Ready Player One, written by Ernest Cline and published in 2011 by Broadway Books, is aptly described as “Willy Wonka meets The Matrix.” Cline’s debut novel is a New York Times bestseller with translations in over 20 countries. To say that this book has been widely accepted and acclaimed would be an understatement. The entire premise of the book revolves around a treasure hunt, so it was only appropriate that Cline announced his own contest. For readers that could follow the clues in the book, Cline promised a 1981 DeLorean outfitted with its own Flux Capacitor. The contest was completed roughly three months after it was announced and appeared to be noticeably easier than the tasks set before the characters of his book. My brother, as well as several friends, have been bugging to read Ready Player One since it came out. I finished it back in July, but I’m just now getting around to writing a review. It’s about time, right?
Ready Player One takes place in a dystopian 2044, where Wade Watts is among the thousands of OASIS users searching for the clues hidden throughout that digital world, hoping to be the first to complete the series of tasks set by OASIS creator James Halliday. The first to complete the quest inherits the kingdom, so to speak. In this case, the entire fortune of Halliday and control of OASIS itself. When Watts stumbles across the first clue, he is suddenly thrown into the forefront of the contest and is threatened in OASIS and the real world by parties that would seize Halliday’s fortune for themselves. Through it all, Watts forms friendships and alliances that may give him the edge in the final showdown.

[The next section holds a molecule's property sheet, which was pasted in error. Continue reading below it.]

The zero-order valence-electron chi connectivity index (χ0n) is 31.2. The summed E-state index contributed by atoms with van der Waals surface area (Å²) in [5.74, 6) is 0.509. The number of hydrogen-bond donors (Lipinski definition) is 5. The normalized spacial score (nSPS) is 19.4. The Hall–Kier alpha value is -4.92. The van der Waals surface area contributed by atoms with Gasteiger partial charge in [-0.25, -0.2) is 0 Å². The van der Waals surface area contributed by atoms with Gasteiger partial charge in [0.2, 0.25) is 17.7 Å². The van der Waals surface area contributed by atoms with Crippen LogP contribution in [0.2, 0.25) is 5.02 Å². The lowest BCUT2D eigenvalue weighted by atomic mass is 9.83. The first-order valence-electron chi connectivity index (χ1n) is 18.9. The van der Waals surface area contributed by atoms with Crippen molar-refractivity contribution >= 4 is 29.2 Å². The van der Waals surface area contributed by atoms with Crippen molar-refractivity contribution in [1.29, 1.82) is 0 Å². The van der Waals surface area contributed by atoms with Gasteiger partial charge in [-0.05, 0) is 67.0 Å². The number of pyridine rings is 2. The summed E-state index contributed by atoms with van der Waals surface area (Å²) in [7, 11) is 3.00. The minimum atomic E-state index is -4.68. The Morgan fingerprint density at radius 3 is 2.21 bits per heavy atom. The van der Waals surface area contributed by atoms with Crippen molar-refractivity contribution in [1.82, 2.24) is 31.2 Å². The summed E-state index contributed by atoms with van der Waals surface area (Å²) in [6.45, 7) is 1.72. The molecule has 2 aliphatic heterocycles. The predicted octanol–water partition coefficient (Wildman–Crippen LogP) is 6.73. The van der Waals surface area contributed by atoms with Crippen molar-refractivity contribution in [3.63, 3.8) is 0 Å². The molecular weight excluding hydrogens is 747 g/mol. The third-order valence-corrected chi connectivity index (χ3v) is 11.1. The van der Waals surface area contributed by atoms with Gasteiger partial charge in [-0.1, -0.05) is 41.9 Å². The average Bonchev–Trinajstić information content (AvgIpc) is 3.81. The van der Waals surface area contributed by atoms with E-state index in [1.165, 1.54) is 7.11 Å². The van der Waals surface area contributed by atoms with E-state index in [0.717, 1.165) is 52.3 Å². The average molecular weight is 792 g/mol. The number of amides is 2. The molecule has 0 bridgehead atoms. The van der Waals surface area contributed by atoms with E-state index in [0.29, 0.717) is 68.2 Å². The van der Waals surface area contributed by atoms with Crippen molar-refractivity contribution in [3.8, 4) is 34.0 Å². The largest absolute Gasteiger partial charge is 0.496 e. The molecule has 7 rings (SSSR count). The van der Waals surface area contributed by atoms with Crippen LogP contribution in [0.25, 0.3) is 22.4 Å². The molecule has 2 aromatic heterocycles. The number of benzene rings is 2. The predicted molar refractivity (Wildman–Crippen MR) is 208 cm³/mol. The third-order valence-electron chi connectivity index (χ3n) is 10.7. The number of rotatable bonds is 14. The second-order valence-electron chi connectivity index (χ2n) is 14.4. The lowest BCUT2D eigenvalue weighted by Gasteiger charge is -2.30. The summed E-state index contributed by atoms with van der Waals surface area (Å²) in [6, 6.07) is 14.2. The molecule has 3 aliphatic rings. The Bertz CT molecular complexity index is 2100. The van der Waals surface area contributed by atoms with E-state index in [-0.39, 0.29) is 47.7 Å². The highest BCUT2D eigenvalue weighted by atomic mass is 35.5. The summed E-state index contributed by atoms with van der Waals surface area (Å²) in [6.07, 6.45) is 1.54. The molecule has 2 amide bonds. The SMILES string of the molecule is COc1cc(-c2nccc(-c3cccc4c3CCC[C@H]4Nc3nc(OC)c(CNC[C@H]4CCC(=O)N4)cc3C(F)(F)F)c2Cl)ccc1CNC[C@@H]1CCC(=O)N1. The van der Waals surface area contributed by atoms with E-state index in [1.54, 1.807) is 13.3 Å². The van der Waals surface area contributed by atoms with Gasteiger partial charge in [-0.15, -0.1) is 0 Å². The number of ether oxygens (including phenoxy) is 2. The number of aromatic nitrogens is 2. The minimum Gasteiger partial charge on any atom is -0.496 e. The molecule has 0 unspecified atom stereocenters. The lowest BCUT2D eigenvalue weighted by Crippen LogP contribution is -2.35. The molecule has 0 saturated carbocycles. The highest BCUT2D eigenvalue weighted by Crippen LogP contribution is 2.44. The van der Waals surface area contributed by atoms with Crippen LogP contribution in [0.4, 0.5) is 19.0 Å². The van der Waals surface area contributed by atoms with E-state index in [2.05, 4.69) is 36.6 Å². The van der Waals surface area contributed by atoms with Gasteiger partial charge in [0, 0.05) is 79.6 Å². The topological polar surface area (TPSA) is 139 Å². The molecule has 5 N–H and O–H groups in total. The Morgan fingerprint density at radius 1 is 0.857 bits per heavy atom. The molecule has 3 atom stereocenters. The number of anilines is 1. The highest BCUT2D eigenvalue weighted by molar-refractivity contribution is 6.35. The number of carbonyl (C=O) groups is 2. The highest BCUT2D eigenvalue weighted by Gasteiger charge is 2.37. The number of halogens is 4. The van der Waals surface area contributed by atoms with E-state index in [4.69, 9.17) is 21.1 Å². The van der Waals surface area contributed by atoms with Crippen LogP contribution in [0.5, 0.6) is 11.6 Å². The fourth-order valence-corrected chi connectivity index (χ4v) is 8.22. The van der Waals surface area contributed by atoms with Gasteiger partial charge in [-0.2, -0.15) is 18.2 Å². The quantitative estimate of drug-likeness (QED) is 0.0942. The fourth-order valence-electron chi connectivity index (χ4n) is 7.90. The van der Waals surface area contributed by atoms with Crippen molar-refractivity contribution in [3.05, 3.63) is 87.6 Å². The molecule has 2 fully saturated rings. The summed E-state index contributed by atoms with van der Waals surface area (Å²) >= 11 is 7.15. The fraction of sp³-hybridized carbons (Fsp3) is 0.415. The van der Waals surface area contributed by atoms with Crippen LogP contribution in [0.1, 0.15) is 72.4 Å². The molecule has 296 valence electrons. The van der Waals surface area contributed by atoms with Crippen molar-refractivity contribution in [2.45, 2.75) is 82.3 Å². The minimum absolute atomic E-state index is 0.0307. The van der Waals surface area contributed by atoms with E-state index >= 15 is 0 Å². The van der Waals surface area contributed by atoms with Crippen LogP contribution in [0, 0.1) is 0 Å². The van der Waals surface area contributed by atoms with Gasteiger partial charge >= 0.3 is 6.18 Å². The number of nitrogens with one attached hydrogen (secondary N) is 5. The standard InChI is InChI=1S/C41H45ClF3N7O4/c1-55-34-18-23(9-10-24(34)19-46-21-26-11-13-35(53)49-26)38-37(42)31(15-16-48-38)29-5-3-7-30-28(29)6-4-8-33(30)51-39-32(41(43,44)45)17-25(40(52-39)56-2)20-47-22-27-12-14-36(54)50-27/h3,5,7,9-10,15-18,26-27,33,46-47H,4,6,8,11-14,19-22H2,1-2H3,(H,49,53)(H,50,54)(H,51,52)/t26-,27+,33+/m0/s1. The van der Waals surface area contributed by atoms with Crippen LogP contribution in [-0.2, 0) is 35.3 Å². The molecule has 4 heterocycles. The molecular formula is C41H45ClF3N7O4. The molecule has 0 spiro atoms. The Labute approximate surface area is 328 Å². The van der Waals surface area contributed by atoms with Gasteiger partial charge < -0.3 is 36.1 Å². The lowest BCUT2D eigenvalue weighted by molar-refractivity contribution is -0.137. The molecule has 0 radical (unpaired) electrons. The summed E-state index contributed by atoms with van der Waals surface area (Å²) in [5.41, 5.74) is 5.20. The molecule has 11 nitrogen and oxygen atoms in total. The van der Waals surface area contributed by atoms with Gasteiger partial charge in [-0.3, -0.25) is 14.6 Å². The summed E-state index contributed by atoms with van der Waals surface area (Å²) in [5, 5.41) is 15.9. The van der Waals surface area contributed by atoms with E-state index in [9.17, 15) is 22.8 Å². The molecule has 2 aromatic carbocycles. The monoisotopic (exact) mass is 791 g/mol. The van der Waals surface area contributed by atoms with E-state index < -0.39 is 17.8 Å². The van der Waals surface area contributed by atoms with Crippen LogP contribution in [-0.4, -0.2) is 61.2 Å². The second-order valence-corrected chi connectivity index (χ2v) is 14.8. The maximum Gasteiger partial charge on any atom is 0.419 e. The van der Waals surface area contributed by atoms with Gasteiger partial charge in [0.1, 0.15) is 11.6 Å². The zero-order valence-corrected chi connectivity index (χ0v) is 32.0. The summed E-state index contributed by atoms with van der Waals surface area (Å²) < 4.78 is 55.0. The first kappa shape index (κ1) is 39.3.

Before we dive into the deeper aspects of the review, I want to tackle the elephant in the room (or in this case, the giant anime robot): the nostalgia factor. This book is a smorgasbord of 80’s movies, books, games, and pop trivia. James Halliday designed the entire OASIS around his favorite decade. That means that various digital planets are named after Monty Python characters. A town was built following the set designs from the TV show Cheers. Avatars level up, gain money, and find items of power like any good Dungeons & Dragons campaign. For someone not steeped in geekdom, the in-OASIS mechanics can seem like an impenetrable wall, but Cline does a reasonable job of explaining for the general audience. In fact, from talking to people, the nostalgia factor has drawn many more readers to Ready Player One than the premise of the book, and that’s okay. In fact, that’s awesome. I would like to think that Ready Player One is a gateway book, enticing more popular fiction readers into the world of science fiction.
In terms of plot, Ready Player One is executed well. I wouldn’t go as far to say flawlessly, but the pacing of the book is very, very good. Cline spaces periods of action with periods of exposition and foreshadowing reasonably well. While the main plot of the story is easy to understand and follow, there are a few key pieces of information that suffer from poor foreshadowing. Specifically, the use of Artifacts within the OASIS. Artifacts are unique items of power within the digital world that have immense power, but often great limitations (long cooldowns, specific conditions for use, etc.). In many ways, the book revolves around the use of these Artifacts, so they are pretty important. I’m straying close to spoiler territory, so I’m not going to give specific examples. In general terms, let’s just say that there are some Artifacts that get the whole treatment: discovery, exploration of the power, then use for intended (or unintended) purpose. At the same time, there are some very important artifacts that are discovered, not mentioned for a chapter or two (or more), and then the reader is specifically told what they do, just before their use. It diminishes their impact on the reader, in my opinion.